In the ring he was a villain, but in real life this man from Dodge City was a civil rights champion.
Roscoe Monroe Merrick was born in Dodge City on December 18, 1928 to Ruie Merrick. Roscoe's father, Roscoe, had died in an airplane crash the month before. In his early years Roscoe lived with his grandparents. When Roscoe was four, his mother married professional baker Virgil Brumbaugh.
As a teen, Roscoe took an interest in wrestling, joining the Dodge City High School wrestling team. Also in his teen years, Roscoe became aware of racial discrimination. Many of his co-workers in his father's bakery were African-American and he couldn't understand why they were treated differently based on the color of their skin.
At the age of 17, Roscoe enlisted in the U.S. Navy serving on a submarine tender. After getting out of Navy in 1947, Roscoe's first professional wrestling match was against seasoned wrestler Bill Ely for $5 at a carnival. He won, and was hired as a regular wrestler at carnivals. During this period, Roscoe quickly learned to fill the role of the "bad guy," throwing insults at his opponents and their girlfriends.
In 1951, he became Pretty Boy Rocque and wrestled around the Midwest.
Supposedly he earned the name "Sputnik" in Mobile, Alabama in 1958 when a white woman saw him embrace an African-American man. Shocked, she said, "you’re nothing but a damned Sputnik," referring to the satellite the USSR had launched the year before.
At the height of the Cold War, calling someone anything pertaining to the Soviet Union was an insult. But as a bad guy, Monroe embraced the name.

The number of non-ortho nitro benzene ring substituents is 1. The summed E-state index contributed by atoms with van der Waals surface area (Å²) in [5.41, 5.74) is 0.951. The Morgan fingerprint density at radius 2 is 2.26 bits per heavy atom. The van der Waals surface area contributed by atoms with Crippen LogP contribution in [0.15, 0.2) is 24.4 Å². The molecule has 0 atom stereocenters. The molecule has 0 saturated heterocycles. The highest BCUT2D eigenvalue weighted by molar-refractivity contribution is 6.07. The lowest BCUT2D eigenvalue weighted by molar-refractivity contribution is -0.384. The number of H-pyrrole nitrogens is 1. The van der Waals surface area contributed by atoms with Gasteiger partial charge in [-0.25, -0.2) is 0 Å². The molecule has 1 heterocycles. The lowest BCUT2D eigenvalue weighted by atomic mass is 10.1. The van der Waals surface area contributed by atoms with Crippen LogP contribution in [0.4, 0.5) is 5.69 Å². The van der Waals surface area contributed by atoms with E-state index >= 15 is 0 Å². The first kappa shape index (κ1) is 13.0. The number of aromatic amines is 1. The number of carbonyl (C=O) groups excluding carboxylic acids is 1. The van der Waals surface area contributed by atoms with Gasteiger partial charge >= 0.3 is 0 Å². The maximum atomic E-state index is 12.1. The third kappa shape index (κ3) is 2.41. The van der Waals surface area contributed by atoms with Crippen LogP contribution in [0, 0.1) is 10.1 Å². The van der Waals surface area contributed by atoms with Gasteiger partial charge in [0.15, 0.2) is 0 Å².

In January 1959, he started his National Wrestling Association (NWA) career in Memphis. Furthering his bad guy reputation with his over the top interviews, he was boastful and arrogant. Adding to the effect was his jet-black hair with a white streak through the center caused by an earlier head injury. He was "the most hated man in Memphis." He played that role to the max, wrestling for record crowds in Memphis. His promoters loved him.
Among his titles and honors are numerous tag team and NWA championships, Memphis Wrestling Hall of Fame in 1994, NWA Class of 2017 Hall of Fame and a 2018 induction into the World Wrestling Entertainment (WWE) Legacy Hall of Fame.
However, he is most remembered for his fight against racial discrimination in Memphis. Monroe noticed many pro-wrestling fans were black and most of seating, including the floor seats, were for whites only. Blacks had to sit in the tiny balcony.
Often, many of the whites only seats were empty and the balcony was full. It angered him to see blacks turned away when the balcony sold-out.
As the biggest wrestling draw in the area, he refused to wrestle at shows where blacks weren't allowed to sit in any seat in Memphis' Ellis Auditorium. The promoters caved; but this new practice was financially wise and it spread to other venues throughout the south.
His role in desegregation in Memphis was documented in a 2001 National Public Radio broadcast. In 2002, the Rock 'n' Soul Museum in Memphis featured in him a display.
He remained the bad guy in the ring, but was popular among blacks. And most teens loved him for his rebellious attitude similar to that of fellow Memphis resident Elvis Presley.
In the 1960's after Memphis, Sputnik wrestled in other regions in a quest for nationwide fame, but he never achieved the fame he had in Memphis. By the time he returned to Memphis, he was the "establishment" and his tag team foes were "The Hippies."
Monroe died in Edgewater, Florida, at the age of 77 on Nov. 3, 2006. He is buried in Alexandria National Cemetery, Pineville, Louisiana.